Even if he were a postman Nigel Graves is unlikely to ring any bells, but 31 years ago he was the man who stopped Ernie Els in his tracks.
It was the 1988 British Amateur Championship, played from 30 May to 4 June on the magnificent Royal Porthcawl links course in south Wales. South Africa had sent a team of five golfers to the event – Els, Ben Fouchee, Neville Clarke, Ian Hutchings and Chris Davison.
Els shot rounds of 75 and 72 in the 36-hole strokeplay to qualify tie-fourth for the matchplay two shots behind the leaders, while Fouchee qualified with rounds of 74 and 79 (the cut was 155). Hutchings, Clarke and Davison all missed out, but Graves finished on the cut with 74 and 81.
In the matchplay stage comprising the 64 lowest scores and ties, Els, an 18-year-old beanpole who was based at the Air Force at Swartkop, Pretoria, saw off Mark Palmer 4 & 2, while Fouchee won his match 3 & 2. Next day, the round of 32, Els cruised past Felix Laynez 4 & 2, while Fouchee surged to an 8 & 7 win over Mark Wiggett.
Now for the last 16 and Ernie arrived at the course looking for the club caddie who had been with him the past few days. The man had gone awol but help was close at hand: me. I was based in London for the summer of ’88 and covering the event for the Argus group of newspapers. I volunteered to caddie for Ernie and I came for free, without the £5 fee (exchange rate R4.11 to the pound). Against his latest opponent, unheralded English amateur Nigel Graves, this was surely going to be a pleasant stroll alongside the ocean. It was anything but.
Graves played solidly, if unspectacularly and by the turn Els was up against it, three down and in need of an immediate turnaround. At the 10th, a 340-yard par four, his approach came up short and his chip ran through the green. Graves was on in two and soon the hole was conceded. Four down with eight to play. ‘C’mon Ernie!’
In fairness, I was of no help to the teenager and the word ‘caddie’ is an economical way of saying ‘carried his bag’. The 184-yard par-three 11th was bogeyed and now five down with seven holes to play. Was it too soon to panic? ‘Not yet,’ reckoned Ernie. The next, the 575-yard par-five 12th, was squared in pars. Five down with six to go. Too soon to panic? ‘Not yet,’ came the reply.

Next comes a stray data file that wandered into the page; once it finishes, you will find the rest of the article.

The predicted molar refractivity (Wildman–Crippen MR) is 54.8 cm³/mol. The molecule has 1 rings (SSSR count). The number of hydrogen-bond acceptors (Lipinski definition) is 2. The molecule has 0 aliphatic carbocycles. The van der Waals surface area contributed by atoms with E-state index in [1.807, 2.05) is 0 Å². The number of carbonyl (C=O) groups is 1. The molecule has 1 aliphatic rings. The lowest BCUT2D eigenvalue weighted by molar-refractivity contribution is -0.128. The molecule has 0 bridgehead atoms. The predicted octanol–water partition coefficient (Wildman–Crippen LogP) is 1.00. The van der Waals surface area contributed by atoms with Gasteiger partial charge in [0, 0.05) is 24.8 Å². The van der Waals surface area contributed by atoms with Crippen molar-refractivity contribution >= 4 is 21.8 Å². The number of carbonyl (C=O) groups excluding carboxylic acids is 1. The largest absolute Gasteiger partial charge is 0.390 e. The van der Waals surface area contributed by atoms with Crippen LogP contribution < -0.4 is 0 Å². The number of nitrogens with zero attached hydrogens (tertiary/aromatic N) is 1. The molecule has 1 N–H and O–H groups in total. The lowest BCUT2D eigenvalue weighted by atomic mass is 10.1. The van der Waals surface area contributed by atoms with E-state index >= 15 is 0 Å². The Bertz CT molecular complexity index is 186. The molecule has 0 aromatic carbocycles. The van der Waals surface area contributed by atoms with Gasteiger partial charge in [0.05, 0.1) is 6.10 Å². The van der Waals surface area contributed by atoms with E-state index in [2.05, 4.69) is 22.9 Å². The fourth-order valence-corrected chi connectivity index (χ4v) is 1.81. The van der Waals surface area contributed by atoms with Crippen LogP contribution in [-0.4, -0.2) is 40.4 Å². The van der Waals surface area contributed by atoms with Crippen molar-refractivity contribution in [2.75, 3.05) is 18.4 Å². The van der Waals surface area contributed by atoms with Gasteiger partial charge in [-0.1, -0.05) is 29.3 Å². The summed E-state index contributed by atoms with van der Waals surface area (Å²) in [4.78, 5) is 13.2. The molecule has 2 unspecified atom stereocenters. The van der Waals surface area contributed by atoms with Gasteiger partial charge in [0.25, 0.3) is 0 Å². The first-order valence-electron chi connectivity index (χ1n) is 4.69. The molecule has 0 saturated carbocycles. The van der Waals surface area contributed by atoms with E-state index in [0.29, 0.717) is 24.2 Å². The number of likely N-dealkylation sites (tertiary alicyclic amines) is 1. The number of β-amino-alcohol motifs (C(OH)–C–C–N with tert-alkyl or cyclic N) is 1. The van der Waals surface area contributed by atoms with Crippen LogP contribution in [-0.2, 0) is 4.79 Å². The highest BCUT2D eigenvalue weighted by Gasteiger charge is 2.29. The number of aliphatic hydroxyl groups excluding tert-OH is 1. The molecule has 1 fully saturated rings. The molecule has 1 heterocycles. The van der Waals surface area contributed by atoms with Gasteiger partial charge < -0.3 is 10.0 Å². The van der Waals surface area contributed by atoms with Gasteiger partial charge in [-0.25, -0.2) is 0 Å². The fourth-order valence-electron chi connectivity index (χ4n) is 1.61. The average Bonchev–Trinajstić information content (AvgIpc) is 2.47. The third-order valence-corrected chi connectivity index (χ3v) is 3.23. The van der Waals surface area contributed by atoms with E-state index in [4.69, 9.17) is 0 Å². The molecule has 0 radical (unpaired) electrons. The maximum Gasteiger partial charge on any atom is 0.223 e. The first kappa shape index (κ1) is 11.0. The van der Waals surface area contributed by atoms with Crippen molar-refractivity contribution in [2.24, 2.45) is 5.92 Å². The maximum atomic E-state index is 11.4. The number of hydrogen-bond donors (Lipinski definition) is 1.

At the 475-yard par-four 13th, a dogleg left, Ernie missed the fairway right and we went off in search of the ball. His opponent found the fairway. Ernie’s ball flew out the grass and found a greenside bunker, while Graves’ approach found the heart of the green. ‘Now we can start panicking,’ Ernie said.
Handshakes came a few minutes later, Graves a 6 & 5 winner, one of the biggest defeats recorded against a man who would go on to win the World Match Play Championship seven times. Meanwhile, Fouchee won his last-16 encounter by one hole and then beat Ralph Howe 3 & 2 in the quarter-finals, which is when Ernie became caddie for his countryman.
The semi-finals pitted Fouchee against Graves, with Ernie as caddie. Fouchee, then still 20, saw off Graves on the 21st, much to Ernie’s obvious delight, and reached the final where he came up against Christian Hardin. A titanic struggle ensued before the Swede won at the 36th hole. Given the prestige of the British Amateur Championship, managers with cheque books had been at Royal Porthcawl all week.
Hardin, Fouchee and Graves all turned pro soon after the ’88 Amateur Championship. Fouchee won three times as a pro and had a third place at the 1993 SA Open, but his finest moment came when he hit a hole-in-one at the 1991 Bell’s Cup at Mowbray and he won 1 000 cases of the sponsor’s whisky. We tried to drink our way through a few bottles but he sold the rest at a tidy profit.
Hardin? Hardly heard from him again. Graves? Played five times on the European Tour and faded into oblivion.
And Ernie Els? Became a golfing legend and South Africa’s favourite sporting son.
– Lemke writes a monthly column for Compleat Golfer; this first appeared in the October issue